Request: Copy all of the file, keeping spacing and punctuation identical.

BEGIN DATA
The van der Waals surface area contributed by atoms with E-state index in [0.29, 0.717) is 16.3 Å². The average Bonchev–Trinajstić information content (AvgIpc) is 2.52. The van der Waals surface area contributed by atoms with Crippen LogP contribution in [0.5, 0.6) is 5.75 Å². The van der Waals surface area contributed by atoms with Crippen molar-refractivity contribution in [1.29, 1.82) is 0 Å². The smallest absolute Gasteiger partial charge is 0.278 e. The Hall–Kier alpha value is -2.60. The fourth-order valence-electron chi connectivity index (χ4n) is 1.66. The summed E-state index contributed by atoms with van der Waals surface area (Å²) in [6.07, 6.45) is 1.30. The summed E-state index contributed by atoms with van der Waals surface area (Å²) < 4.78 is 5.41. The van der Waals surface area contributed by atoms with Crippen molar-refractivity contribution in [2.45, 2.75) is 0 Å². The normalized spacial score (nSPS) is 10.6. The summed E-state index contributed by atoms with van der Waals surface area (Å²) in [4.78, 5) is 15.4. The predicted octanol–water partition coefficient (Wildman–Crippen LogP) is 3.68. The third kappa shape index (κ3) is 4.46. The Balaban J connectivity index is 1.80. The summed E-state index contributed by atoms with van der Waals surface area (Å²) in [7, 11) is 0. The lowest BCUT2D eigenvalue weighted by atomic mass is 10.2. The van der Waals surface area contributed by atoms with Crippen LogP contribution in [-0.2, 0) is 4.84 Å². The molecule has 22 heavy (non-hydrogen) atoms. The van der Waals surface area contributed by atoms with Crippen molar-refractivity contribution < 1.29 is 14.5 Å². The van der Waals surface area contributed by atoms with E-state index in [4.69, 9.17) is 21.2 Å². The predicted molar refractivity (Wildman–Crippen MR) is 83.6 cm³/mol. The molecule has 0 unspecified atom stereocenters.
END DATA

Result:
The van der Waals surface area contributed by atoms with E-state index in [0.29, 0.717) is 16.3 Å². The average Bonchev–Trinajstić information content (AvgIpc) is 2.52. The van der Waals surface area contributed by atoms with Crippen LogP contribution in [0.5, 0.6) is 5.75 Å². The van der Waals surface area contributed by atoms with Crippen molar-refractivity contribution in [1.29, 1.82) is 0 Å². The smallest absolute Gasteiger partial charge is 0.278 e. The Hall–Kier alpha value is -2.60. The fourth-order valence-electron chi connectivity index (χ4n) is 1.66. The summed E-state index contributed by atoms with van der Waals surface area (Å²) in [6.07, 6.45) is 1.30. The summed E-state index contributed by atoms with van der Waals surface area (Å²) < 4.78 is 5.41. The van der Waals surface area contributed by atoms with Crippen molar-refractivity contribution in [2.45, 2.75) is 0 Å². The normalized spacial score (nSPS) is 10.6. The summed E-state index contributed by atoms with van der Waals surface area (Å²) in [4.78, 5) is 15.4. The predicted octanol–water partition coefficient (Wildman–Crippen LogP) is 3.68. The third kappa shape index (κ3) is 4.46. The Balaban J connectivity index is 1.80. The summed E-state index contributed by atoms with van der Waals surface area (Å²) in [7, 11) is 0. The lowest BCUT2D eigenvalue weighted by atomic mass is 10.2. The van der Waals surface area contributed by atoms with Crippen LogP contribution in [-0.2, 0) is 4.84 Å². The molecule has 22 heavy (non-hydrogen) atoms. The van der Waals surface area contributed by atoms with Crippen molar-refractivity contribution < 1.29 is 14.5 Å². The van der Waals surface area contributed by atoms with E-state index in [4.69, 9.17) is 21.2 Å². The predicted molar refractivity (Wildman–Crippen MR) is 83.6 cm³/mol. The molecule has 0 unspecified atom stereocenters.